it may be a big cost but not the $35-$50k it used to be
Chevy Bolt Battery Cells = $145/kWh, New Chevy Volt With Autonomous Driving | CleanTechnica
Supercharger fee ($2500)/ $85,000 = Tank of gas / $68,300
So a tank of gas is $2,008? Damn that is high.
I'm not sure what this has to do with what I said.
you said this
"2) Nobody's saying it's the sole reason the price is high, but the battery pack is by far the primary cost contributor for the Model S"
it's not "by far" any longer because the battery pack has dropped in price by 50% or more.
it's the most expensive but not "by far" any longer
The last thing I remember reading about it was that Tesla was internally allocating around $500 per vehicle for supercharger electricity costs. That comes out of their margin on the vehicle.
No, it still is by far. The cost of a Model S battery pack has not dropped 50%--not a chance. But even if it had, it would still be, by far, the largest cost contributor to the Model S. Suppose the pack were only $10,000. (It's actually still far more than this). Can you name another component of the car that costs even remotely this much?
And be careful not to mix the cell cost per kWh with the pack cost per kWh.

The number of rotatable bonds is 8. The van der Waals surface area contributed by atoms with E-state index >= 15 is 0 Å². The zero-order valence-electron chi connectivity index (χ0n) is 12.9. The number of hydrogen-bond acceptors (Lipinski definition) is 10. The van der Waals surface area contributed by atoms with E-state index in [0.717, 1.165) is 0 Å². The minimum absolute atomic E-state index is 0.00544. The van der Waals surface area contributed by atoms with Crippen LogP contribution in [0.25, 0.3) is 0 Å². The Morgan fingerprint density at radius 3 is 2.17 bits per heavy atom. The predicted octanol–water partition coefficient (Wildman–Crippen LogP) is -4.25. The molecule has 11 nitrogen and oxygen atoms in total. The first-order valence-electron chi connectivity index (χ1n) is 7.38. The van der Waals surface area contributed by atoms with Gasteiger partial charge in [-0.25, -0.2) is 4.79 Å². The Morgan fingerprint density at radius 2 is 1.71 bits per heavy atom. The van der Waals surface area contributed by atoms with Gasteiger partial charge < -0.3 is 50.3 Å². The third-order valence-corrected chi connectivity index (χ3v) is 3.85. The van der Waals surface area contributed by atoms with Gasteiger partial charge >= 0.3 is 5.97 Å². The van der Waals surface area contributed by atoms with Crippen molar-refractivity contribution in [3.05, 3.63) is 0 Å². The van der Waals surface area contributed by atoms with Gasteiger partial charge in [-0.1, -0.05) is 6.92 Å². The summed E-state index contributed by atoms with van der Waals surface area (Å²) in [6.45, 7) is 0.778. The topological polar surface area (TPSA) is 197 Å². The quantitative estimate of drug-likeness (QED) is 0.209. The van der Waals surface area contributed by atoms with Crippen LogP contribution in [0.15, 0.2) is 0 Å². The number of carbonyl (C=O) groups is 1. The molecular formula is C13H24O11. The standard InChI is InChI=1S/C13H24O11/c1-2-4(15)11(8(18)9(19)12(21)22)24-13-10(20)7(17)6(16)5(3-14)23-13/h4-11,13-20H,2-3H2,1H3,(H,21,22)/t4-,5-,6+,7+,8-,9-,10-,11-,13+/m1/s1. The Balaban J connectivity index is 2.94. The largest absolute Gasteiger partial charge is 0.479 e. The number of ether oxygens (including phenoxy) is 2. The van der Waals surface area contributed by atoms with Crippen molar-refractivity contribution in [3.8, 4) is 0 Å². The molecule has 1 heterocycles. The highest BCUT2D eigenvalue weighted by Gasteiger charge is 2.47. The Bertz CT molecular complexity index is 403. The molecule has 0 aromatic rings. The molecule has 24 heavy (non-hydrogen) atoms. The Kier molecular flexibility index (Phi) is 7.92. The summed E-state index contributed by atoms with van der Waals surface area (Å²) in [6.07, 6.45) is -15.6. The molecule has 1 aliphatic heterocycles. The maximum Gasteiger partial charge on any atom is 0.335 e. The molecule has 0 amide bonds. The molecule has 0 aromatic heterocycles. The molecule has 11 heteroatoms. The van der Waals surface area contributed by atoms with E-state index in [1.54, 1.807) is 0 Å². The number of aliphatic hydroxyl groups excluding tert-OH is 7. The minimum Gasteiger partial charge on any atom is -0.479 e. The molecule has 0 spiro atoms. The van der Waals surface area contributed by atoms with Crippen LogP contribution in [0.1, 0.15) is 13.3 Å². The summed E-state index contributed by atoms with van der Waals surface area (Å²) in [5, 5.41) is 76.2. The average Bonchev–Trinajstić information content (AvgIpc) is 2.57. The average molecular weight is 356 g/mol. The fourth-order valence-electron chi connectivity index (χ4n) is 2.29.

I have heard that before, too. But I rationalized it thinking about the whole Supercharger Network that Tesla has had to build on its own. That gave me the "peace of mind" to buy the car.
We all know the additional $2500 supercharger fee that was available for S60 is built in the price of the other models! But I agree, this is not the main reason of the high price.
the aluminum body?
when someone says the price of free electricity is why the price is high, that's like saying we bought a high end camry with $70k gas paid up front.
Calling the entire aluminum body a component is a bit of a stretch, but aluminum is fairly cheap at $0.69 a pound. If the body were 1000 pounds of aluminum, that's $690 of aluminum material. Cutting/machining/stamping rolls of aluminum is pretty cheap, as is welding. I bet the actual cost of the aluminum body is well south of $5,000.
And yet it costs $12,000 to have the rear quarter repaired.